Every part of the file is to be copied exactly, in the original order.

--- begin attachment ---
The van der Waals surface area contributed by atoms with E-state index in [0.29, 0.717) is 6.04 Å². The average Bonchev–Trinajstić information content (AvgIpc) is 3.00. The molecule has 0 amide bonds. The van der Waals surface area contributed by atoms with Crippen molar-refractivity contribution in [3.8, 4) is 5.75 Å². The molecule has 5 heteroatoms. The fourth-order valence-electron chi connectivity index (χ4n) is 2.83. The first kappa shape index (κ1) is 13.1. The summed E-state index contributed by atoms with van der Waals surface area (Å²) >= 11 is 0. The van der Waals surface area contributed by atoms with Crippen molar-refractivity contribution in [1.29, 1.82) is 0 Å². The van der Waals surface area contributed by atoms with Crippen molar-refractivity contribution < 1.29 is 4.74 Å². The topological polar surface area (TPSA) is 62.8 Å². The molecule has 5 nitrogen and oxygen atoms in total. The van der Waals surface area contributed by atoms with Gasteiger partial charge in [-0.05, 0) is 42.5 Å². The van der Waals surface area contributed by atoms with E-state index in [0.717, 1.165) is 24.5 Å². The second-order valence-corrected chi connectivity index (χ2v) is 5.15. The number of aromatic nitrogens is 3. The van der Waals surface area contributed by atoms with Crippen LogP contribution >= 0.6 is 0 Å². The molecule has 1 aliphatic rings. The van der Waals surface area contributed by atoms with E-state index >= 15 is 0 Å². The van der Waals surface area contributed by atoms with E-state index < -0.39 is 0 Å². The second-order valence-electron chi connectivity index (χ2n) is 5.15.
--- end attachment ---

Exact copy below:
The van der Waals surface area contributed by atoms with E-state index in [0.29, 0.717) is 6.04 Å². The average Bonchev–Trinajstić information content (AvgIpc) is 3.00. The molecule has 0 amide bonds. The van der Waals surface area contributed by atoms with Crippen molar-refractivity contribution in [3.8, 4) is 5.75 Å². The molecule has 5 heteroatoms. The fourth-order valence-electron chi connectivity index (χ4n) is 2.83. The first kappa shape index (κ1) is 13.1. The summed E-state index contributed by atoms with van der Waals surface area (Å²) >= 11 is 0. The van der Waals surface area contributed by atoms with Crippen molar-refractivity contribution in [1.29, 1.82) is 0 Å². The van der Waals surface area contributed by atoms with Crippen molar-refractivity contribution < 1.29 is 4.74 Å². The topological polar surface area (TPSA) is 62.8 Å². The molecule has 5 nitrogen and oxygen atoms in total. The van der Waals surface area contributed by atoms with Gasteiger partial charge in [-0.05, 0) is 42.5 Å². The van der Waals surface area contributed by atoms with E-state index in [0.717, 1.165) is 24.5 Å². The second-order valence-corrected chi connectivity index (χ2v) is 5.15. The number of aromatic nitrogens is 3. The van der Waals surface area contributed by atoms with Crippen LogP contribution >= 0.6 is 0 Å². The molecule has 1 aliphatic rings. The van der Waals surface area contributed by atoms with E-state index >= 15 is 0 Å². The van der Waals surface area contributed by atoms with E-state index < -0.39 is 0 Å². The second-order valence-electron chi connectivity index (χ2n) is 5.15.